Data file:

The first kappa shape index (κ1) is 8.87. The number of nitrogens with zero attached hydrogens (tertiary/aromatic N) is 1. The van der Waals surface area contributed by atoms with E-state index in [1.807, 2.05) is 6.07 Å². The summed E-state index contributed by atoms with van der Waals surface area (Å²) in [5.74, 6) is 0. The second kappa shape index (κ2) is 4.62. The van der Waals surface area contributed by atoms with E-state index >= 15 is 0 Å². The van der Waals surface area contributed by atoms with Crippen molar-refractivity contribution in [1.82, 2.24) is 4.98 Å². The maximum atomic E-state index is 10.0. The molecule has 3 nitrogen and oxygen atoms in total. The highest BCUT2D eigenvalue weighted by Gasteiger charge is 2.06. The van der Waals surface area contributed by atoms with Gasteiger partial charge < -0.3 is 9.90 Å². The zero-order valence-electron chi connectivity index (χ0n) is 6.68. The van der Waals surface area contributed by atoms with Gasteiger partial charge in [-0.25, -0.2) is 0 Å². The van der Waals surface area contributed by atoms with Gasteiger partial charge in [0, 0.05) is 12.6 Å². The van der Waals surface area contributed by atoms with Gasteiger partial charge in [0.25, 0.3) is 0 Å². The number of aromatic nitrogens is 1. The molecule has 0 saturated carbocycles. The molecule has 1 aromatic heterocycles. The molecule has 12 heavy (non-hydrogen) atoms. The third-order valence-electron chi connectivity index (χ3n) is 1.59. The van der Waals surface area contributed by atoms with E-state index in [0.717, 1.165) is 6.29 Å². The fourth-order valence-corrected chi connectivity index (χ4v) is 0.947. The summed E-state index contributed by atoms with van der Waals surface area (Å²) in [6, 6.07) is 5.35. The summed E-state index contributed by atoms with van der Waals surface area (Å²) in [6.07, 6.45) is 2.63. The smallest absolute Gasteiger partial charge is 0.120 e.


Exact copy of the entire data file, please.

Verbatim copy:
The first kappa shape index (κ1) is 8.87. The number of nitrogens with zero attached hydrogens (tertiary/aromatic N) is 1. The van der Waals surface area contributed by atoms with E-state index in [1.807, 2.05) is 6.07 Å². The summed E-state index contributed by atoms with van der Waals surface area (Å²) in [5.74, 6) is 0. The second kappa shape index (κ2) is 4.62. The van der Waals surface area contributed by atoms with E-state index >= 15 is 0 Å². The van der Waals surface area contributed by atoms with Crippen molar-refractivity contribution in [1.82, 2.24) is 4.98 Å². The maximum atomic E-state index is 10.0. The molecule has 3 nitrogen and oxygen atoms in total. The highest BCUT2D eigenvalue weighted by Gasteiger charge is 2.06. The van der Waals surface area contributed by atoms with Gasteiger partial charge < -0.3 is 9.90 Å². The zero-order valence-electron chi connectivity index (χ0n) is 6.68. The van der Waals surface area contributed by atoms with Gasteiger partial charge in [-0.25, -0.2) is 0 Å². The van der Waals surface area contributed by atoms with Gasteiger partial charge in [0, 0.05) is 12.6 Å². The van der Waals surface area contributed by atoms with Gasteiger partial charge in [0.25, 0.3) is 0 Å². The number of aromatic nitrogens is 1. The molecule has 0 saturated carbocycles. The molecule has 1 aromatic heterocycles. The molecule has 12 heavy (non-hydrogen) atoms. The third-order valence-electron chi connectivity index (χ3n) is 1.59. The van der Waals surface area contributed by atoms with E-state index in [0.717, 1.165) is 6.29 Å². The fourth-order valence-corrected chi connectivity index (χ4v) is 0.947. The summed E-state index contributed by atoms with van der Waals surface area (Å²) in [6, 6.07) is 5.35. The summed E-state index contributed by atoms with van der Waals surface area (Å²) in [6.07, 6.45) is 2.63. The smallest absolute Gasteiger partial charge is 0.120 e.